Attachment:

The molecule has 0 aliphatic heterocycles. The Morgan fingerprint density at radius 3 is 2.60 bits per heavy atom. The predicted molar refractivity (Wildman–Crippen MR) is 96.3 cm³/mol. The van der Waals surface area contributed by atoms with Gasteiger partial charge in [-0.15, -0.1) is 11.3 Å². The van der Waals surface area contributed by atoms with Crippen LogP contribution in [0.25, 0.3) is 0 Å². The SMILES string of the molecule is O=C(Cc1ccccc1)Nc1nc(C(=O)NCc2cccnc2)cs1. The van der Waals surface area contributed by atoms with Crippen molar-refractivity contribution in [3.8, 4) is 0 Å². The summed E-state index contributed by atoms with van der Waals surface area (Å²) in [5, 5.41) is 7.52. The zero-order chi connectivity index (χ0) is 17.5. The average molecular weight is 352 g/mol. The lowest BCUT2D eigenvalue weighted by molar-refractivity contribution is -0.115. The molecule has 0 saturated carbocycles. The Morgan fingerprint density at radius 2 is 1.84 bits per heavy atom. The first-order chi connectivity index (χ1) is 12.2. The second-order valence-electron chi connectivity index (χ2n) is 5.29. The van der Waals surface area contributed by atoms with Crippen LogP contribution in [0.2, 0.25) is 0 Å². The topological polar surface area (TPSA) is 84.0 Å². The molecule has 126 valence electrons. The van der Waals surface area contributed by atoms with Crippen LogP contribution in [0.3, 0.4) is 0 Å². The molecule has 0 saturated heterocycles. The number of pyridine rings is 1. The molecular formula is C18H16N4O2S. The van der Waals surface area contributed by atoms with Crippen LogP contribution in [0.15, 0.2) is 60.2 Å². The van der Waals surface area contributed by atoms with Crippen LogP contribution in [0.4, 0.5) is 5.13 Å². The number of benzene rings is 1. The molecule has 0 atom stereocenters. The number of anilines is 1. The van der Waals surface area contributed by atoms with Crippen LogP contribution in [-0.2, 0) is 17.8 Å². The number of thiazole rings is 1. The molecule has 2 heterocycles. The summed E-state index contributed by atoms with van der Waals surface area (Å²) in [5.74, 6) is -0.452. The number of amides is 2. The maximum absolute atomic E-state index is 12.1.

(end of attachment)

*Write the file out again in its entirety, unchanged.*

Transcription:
The molecule has 0 aliphatic heterocycles. The Morgan fingerprint density at radius 3 is 2.60 bits per heavy atom. The predicted molar refractivity (Wildman–Crippen MR) is 96.3 cm³/mol. The van der Waals surface area contributed by atoms with Gasteiger partial charge in [-0.15, -0.1) is 11.3 Å². The van der Waals surface area contributed by atoms with Crippen LogP contribution in [0.25, 0.3) is 0 Å². The SMILES string of the molecule is O=C(Cc1ccccc1)Nc1nc(C(=O)NCc2cccnc2)cs1. The van der Waals surface area contributed by atoms with Crippen molar-refractivity contribution in [3.8, 4) is 0 Å². The summed E-state index contributed by atoms with van der Waals surface area (Å²) in [5, 5.41) is 7.52. The zero-order chi connectivity index (χ0) is 17.5. The average molecular weight is 352 g/mol. The lowest BCUT2D eigenvalue weighted by molar-refractivity contribution is -0.115. The molecule has 0 saturated carbocycles. The Morgan fingerprint density at radius 2 is 1.84 bits per heavy atom. The first-order chi connectivity index (χ1) is 12.2. The second-order valence-electron chi connectivity index (χ2n) is 5.29. The van der Waals surface area contributed by atoms with Crippen LogP contribution in [0.2, 0.25) is 0 Å². The topological polar surface area (TPSA) is 84.0 Å². The molecule has 126 valence electrons. The van der Waals surface area contributed by atoms with Crippen LogP contribution in [0.3, 0.4) is 0 Å². The molecule has 0 saturated heterocycles. The number of pyridine rings is 1. The molecular formula is C18H16N4O2S. The van der Waals surface area contributed by atoms with Crippen LogP contribution in [0.15, 0.2) is 60.2 Å². The van der Waals surface area contributed by atoms with Crippen LogP contribution in [0.4, 0.5) is 5.13 Å². The number of benzene rings is 1. The molecule has 0 atom stereocenters. The number of anilines is 1. The van der Waals surface area contributed by atoms with Crippen LogP contribution in [-0.2, 0) is 17.8 Å². The number of thiazole rings is 1. The molecule has 2 heterocycles. The summed E-state index contributed by atoms with van der Waals surface area (Å²) in [5.74, 6) is -0.452. The number of amides is 2. The maximum absolute atomic E-state index is 12.1.